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Washington state hospitals facing ‘unsustainable’ financial losses, in danger of cutting services

July 21, 2022 Updated Thu., July 21, 2022 at 9:26 p.m.

By Elise Takahama Seattle Times

SEATTLE – Washington’s hospitals are facing massive financial losses after the first quarter of 2022, placing the state’s health care system in the most precarious situation many hospital leaders say they’ve seen in their lives.

According to a recent survey conducted by the Washington State Hospital Association, hospitals across the state suffered a net loss of about $929 million in the first three months of 2022. While operating revenue increased by 5%, operating expenses increased by 11%, which – combined with nonoperating investment losses – resulted in a total loss of about 13%.

“The financial challenges revealed by the survey are really quite grave,” WSHA CEO Cassier Sauer said at a news briefing Thursday. “Hospitals’ ability to sustain all the health care services they provide in the face of a dire financial situation is in question.”

The hospitals that responded to the survey represent about 97% of all inpatient, acute beds statewide. All 52 urban hospitals and health systems, as well as 18 of 34 independent, rural hospitals, reported losses.

If the trend continues, Sauer said, hospitals will likely have to cut certain services or close inpatient units. The biggest concern, she added, is that some health care systems could be forced to close or file for bankruptcy if the financial losses persist.

“This level of loss is unsustainable,” said Eric Lewis, WSHA’s chief financial officer. “It is like nothing I’ve ever seen in my career.”

Lewis attributed the recent losses to several factors, including chronically low Medicaid reimbursement, high inflation and labor shortages – which have resulted in labor, drug and supply costs increasing faster than payment rates – and an increasing number of high-cost patients staying in hospitals for long periods of time, instead of being discharged to long-term care facilities to complete their recovery.

In addition, while many large urban hospitals were able to use federal relief funding to cover financial losses at the beginning of last year, those dollars have run out, he said.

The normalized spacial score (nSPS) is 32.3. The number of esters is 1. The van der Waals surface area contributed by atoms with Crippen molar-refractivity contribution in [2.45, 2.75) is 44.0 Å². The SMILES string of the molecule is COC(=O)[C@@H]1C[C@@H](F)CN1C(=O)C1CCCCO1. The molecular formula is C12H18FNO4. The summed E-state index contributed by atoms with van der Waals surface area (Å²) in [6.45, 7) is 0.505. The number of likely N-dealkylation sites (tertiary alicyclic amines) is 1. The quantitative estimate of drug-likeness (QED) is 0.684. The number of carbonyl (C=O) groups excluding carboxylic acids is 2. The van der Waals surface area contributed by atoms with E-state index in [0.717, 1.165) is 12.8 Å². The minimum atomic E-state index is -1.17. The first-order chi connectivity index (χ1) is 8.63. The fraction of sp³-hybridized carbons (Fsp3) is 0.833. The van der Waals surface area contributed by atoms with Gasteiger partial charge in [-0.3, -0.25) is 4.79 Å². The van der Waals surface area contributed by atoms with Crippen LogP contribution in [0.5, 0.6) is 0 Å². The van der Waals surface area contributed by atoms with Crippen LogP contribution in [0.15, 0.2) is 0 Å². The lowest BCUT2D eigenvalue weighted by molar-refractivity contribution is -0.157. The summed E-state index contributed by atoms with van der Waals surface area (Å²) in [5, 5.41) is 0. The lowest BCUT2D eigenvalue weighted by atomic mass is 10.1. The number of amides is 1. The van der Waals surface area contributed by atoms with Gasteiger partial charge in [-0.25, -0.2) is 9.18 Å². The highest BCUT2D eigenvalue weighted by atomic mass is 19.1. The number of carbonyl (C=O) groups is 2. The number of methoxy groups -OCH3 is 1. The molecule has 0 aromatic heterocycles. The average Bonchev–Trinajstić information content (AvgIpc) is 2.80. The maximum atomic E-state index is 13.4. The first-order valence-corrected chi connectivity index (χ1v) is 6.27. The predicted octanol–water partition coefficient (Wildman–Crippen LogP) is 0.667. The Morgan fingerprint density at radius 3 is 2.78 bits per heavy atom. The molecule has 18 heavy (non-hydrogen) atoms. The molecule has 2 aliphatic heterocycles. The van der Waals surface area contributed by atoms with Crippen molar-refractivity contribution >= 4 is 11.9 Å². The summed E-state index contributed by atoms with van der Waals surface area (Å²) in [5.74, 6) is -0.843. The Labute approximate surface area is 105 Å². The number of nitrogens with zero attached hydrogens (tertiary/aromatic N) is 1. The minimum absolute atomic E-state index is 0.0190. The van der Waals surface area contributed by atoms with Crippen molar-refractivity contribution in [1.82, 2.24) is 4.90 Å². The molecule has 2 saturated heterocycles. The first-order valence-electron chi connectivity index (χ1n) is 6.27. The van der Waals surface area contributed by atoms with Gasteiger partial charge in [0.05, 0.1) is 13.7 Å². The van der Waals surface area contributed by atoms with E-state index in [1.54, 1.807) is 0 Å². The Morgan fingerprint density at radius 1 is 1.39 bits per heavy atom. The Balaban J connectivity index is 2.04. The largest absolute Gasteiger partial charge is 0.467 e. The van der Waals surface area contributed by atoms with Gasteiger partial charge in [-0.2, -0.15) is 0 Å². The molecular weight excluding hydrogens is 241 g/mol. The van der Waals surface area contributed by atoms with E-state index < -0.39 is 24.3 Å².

“It’s going to be hard to fix,” Lewis said. “Large losses continued in the second quarter and significant losses are expected during the last six months of 2022.”

At Confluence Health in central Washington, for example, reports show the hospital system lost nearly $5 million in the first quarter of 2022, said chief financial officer Tom Legel.

Expenses are “significantly” higher than they were last year at Providence hospitals in Spokane and Stevens counties, too, said CEO Susan Stacey. Now, Providence Inland Northwest is spending between $4 and $5 million a month more than what the system has spent in the past.

“There’s simply not enough people working in health care right now,” Stacey said. “Nor is there a long line of people waiting to enter the field.”

While many hospitals throughout the state have utilized contract health care staffers – often known as travelers – to fill scheduling holes for a limited amount of time throughout the pandemic, their rates are much more expensive than full-time, long-term staffers.

“As we work to continue to reduce the temporary staff … their costs have been impossible to cover,” Stacey said. “We risk burning out our remaining caregivers who are also exhausted both mentally and physically.”

It’s not just travelers, she added. Hospitals’ own staffers are also continuing to pick up overtime and extra shifts, which also adds to higher labor costs.

If the significant financial losses persist, hospitals will have a harder time increasing wages, recruiting and retaining staff, paying off existing debts (often for construction or new equipment purchases), keeping up with new health care technology, and maintaining other community health services, Sauer said.

In rural parts of the state, obstetric services are at the greatest risk of being reduced or cut first, according to leaders from Coulee Medical Center, Lake Chelan Health and Forks Community Hospital.

While hospitals are hoping for some short-term solutions – like getting the state to help move patients from acute care into more appropriate settings – longer-term fixes will require support from the Legislature, said Chelene Whitaker, WSHA’s senior vice president for government affairs.

During the 2023 legislative session, Whitaker said, WSHA’s priorities will include increasing Medicaid reimbursement rates to hospitals, which haven’t increased in two decades, and expanding behavioral health services, staffers and facilities.

“It’s important that we openly talk about this issue,” Stacey said. “Our caregivers and our patients need to know our hospitals are suffering financially. We want people to come to the hospital when they’re sick, but right now that is being threatened.”

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